Verdugo complied with the request with alacrity and sat down opposite del Guerro, looking him over in some anticipation. The captain let the man ponder the situation by slowly removing his hat and gauntlets and putting them on the mantle. He placed his pistol under his hat as well. The army officer then sat down in the chair, crossed his legs and seemed to contemplate the flames of the burning logs gleaming off his polished leather boots for several minutes.

"I understand you had some visitors this morning, Don Felipe," Luís commented calmly.

"Captain, I came home this morning and found my home a wreck. This very room was overturned, every book pulled off the wall, my desk rifled through."

"Was anything missing?" asked the captain.

"Nothing of real value, that is what is so odd. They could have taken money or goods but none of that was touched."

"Yes, that is odd in a way. But what was taken Don Felipe?"

"My account book - the one for my business with Pedro. I don't understand it. What good would it do anybody to take that?" Verdugo seemed genuinely puzzled.

"Do you have any idea why this incident might have occurred, apart from the fact that you cannot find your account book, Señor?" asked del Guerro.

"Captain, I'm bewildered. I hate to say this, but the only person I can think of who would have any motivation at all would be Pedro, but I can't believe that he would do this," said Felipe. "We've had our differences, but nothing like this."

"Has it occurred to you, Don Felipe, that he was very angry and upset about his own missing journal and that he might have taken some desperate means to try to locate it?"

"But why go to such an extreme?" exclaimed the ranchero. "How could the disappearance of an accounting journal by itself explain what has been done here?"

"I think it is about time that we started linking the chains of events together, Señor Verdugo. I want you to tell me yourself how this came about. When did these disagreements first begin to surface? In our meeting a few days ago, you told me how disturbed you have become regarding what appears to be juggled shipments and missing goods. Take it from there, Señor."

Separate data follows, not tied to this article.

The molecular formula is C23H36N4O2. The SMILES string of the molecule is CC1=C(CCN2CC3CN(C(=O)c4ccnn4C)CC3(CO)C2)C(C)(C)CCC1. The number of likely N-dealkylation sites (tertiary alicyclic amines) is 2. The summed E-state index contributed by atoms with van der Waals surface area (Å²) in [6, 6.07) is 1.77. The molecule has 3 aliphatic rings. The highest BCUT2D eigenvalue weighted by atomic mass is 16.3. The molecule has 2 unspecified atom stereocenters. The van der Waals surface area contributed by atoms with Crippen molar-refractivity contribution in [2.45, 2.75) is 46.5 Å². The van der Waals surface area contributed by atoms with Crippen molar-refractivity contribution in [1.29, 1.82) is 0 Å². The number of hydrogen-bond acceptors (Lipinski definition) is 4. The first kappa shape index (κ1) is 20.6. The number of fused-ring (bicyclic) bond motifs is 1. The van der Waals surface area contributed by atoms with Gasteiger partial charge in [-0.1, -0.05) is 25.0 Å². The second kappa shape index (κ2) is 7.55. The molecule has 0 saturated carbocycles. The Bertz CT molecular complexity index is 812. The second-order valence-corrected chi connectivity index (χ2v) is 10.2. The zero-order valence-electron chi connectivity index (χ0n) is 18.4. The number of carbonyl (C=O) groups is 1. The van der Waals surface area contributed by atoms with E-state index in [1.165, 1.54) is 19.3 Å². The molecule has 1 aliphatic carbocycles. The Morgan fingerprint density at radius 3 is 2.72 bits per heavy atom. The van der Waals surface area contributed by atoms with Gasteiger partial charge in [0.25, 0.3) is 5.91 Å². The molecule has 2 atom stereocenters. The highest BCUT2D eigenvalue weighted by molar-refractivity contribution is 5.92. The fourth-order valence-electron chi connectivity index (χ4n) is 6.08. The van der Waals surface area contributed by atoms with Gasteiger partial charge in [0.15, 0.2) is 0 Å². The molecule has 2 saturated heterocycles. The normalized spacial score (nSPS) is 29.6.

"Like I said, for about six months there has been a great discrepancy in my and Pedro's accounting journals. I began to doubt my own abilities to keep records when Pedro started lashing out at me over the differences in them. That's why I started having Melana check my figures - she's very good at math and observant for details. You know that yourself from her paintings. Once, when Pedro was arguing with me over our accounts, Melana and Anamaría came in. They showed Pedro how he was wrong and it became evident to him that Melana was very sharp in bookkeeping. He doesn't like to be shown as wrong about anything. Worse than that, he hates any young woman to be more clever than he is."

"I can think of something worse, Don Felipe," smiled del Guerro as Verdugo looked at him with a mixture of curiosity and consternation. "Two young women."

Verdugo relaxed a moment and smiled. "Yes, that's true, Captain. But to continue…"

"But to continue," interrupted del Guerro. "Let's get back to the few facts you just stated. First of all, your question - why go to such an extreme? And secondly, why be so angry, instead of grateful, when shown that his bookkeeping is not what he claims it to be? Speculate, Don Felipe."